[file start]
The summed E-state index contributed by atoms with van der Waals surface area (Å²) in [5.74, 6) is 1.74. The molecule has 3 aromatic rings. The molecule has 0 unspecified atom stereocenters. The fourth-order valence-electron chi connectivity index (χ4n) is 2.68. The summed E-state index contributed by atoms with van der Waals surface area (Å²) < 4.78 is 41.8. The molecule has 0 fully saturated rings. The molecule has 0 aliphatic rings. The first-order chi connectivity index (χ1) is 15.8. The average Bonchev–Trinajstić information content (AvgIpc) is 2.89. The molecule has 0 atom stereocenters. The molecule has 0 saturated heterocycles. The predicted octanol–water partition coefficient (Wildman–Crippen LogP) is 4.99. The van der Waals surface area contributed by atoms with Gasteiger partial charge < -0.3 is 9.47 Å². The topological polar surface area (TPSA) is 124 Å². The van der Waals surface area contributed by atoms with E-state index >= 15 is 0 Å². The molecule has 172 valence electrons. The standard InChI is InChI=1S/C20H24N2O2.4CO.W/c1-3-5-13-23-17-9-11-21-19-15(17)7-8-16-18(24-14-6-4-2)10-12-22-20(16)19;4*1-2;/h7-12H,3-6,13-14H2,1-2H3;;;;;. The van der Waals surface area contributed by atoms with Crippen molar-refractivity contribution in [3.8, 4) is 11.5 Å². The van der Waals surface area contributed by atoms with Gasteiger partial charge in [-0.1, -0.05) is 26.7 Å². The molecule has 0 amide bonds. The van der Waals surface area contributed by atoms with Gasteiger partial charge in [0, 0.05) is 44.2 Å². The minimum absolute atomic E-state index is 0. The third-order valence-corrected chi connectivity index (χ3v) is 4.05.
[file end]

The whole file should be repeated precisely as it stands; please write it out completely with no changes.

The summed E-state index contributed by atoms with van der Waals surface area (Å²) in [5.74, 6) is 1.74. The molecule has 3 aromatic rings. The molecule has 0 unspecified atom stereocenters. The fourth-order valence-electron chi connectivity index (χ4n) is 2.68. The summed E-state index contributed by atoms with van der Waals surface area (Å²) < 4.78 is 41.8. The molecule has 0 fully saturated rings. The molecule has 0 aliphatic rings. The first-order chi connectivity index (χ1) is 15.8. The average Bonchev–Trinajstić information content (AvgIpc) is 2.89. The molecule has 0 atom stereocenters. The molecule has 0 saturated heterocycles. The predicted octanol–water partition coefficient (Wildman–Crippen LogP) is 4.99. The van der Waals surface area contributed by atoms with Gasteiger partial charge < -0.3 is 9.47 Å². The topological polar surface area (TPSA) is 124 Å². The van der Waals surface area contributed by atoms with E-state index >= 15 is 0 Å². The molecule has 172 valence electrons. The standard InChI is InChI=1S/C20H24N2O2.4CO.W/c1-3-5-13-23-17-9-11-21-19-15(17)7-8-16-18(24-14-6-4-2)10-12-22-20(16)19;4*1-2;/h7-12H,3-6,13-14H2,1-2H3;;;;;. The van der Waals surface area contributed by atoms with Crippen molar-refractivity contribution in [3.8, 4) is 11.5 Å². The van der Waals surface area contributed by atoms with Gasteiger partial charge in [-0.1, -0.05) is 26.7 Å². The molecule has 0 amide bonds. The van der Waals surface area contributed by atoms with Gasteiger partial charge in [0, 0.05) is 44.2 Å². The minimum absolute atomic E-state index is 0. The third-order valence-corrected chi connectivity index (χ3v) is 4.05.